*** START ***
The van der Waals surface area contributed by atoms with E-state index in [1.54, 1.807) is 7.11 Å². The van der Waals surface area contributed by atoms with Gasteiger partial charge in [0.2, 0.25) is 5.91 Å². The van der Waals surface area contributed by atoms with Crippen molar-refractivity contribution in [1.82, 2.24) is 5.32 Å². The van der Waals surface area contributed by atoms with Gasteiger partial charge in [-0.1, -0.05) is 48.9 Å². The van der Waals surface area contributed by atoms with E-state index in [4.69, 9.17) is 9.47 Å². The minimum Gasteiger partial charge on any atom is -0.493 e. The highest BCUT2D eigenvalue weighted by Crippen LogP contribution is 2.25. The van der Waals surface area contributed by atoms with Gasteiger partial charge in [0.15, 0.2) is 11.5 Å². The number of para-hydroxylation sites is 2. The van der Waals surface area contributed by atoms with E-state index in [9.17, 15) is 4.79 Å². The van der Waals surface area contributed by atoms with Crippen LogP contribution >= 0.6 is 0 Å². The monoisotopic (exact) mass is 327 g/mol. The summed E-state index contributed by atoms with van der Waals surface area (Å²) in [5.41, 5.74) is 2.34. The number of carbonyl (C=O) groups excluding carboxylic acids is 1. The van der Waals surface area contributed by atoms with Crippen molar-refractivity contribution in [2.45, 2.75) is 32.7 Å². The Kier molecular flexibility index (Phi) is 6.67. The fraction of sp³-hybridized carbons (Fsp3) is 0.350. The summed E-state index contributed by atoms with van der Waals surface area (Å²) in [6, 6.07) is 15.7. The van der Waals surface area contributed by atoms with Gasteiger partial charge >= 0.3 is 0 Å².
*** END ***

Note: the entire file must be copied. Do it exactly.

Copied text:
The van der Waals surface area contributed by atoms with E-state index in [1.54, 1.807) is 7.11 Å². The van der Waals surface area contributed by atoms with Gasteiger partial charge in [0.2, 0.25) is 5.91 Å². The van der Waals surface area contributed by atoms with Crippen molar-refractivity contribution in [1.82, 2.24) is 5.32 Å². The van der Waals surface area contributed by atoms with Gasteiger partial charge in [-0.1, -0.05) is 48.9 Å². The van der Waals surface area contributed by atoms with E-state index in [4.69, 9.17) is 9.47 Å². The minimum Gasteiger partial charge on any atom is -0.493 e. The highest BCUT2D eigenvalue weighted by Crippen LogP contribution is 2.25. The van der Waals surface area contributed by atoms with Gasteiger partial charge in [0.15, 0.2) is 11.5 Å². The number of para-hydroxylation sites is 2. The van der Waals surface area contributed by atoms with E-state index in [9.17, 15) is 4.79 Å². The van der Waals surface area contributed by atoms with Crippen LogP contribution >= 0.6 is 0 Å². The monoisotopic (exact) mass is 327 g/mol. The summed E-state index contributed by atoms with van der Waals surface area (Å²) in [5.41, 5.74) is 2.34. The number of carbonyl (C=O) groups excluding carboxylic acids is 1. The van der Waals surface area contributed by atoms with Crippen molar-refractivity contribution in [2.45, 2.75) is 32.7 Å². The Kier molecular flexibility index (Phi) is 6.67. The fraction of sp³-hybridized carbons (Fsp3) is 0.350. The summed E-state index contributed by atoms with van der Waals surface area (Å²) in [6, 6.07) is 15.7. The van der Waals surface area contributed by atoms with Gasteiger partial charge >= 0.3 is 0 Å².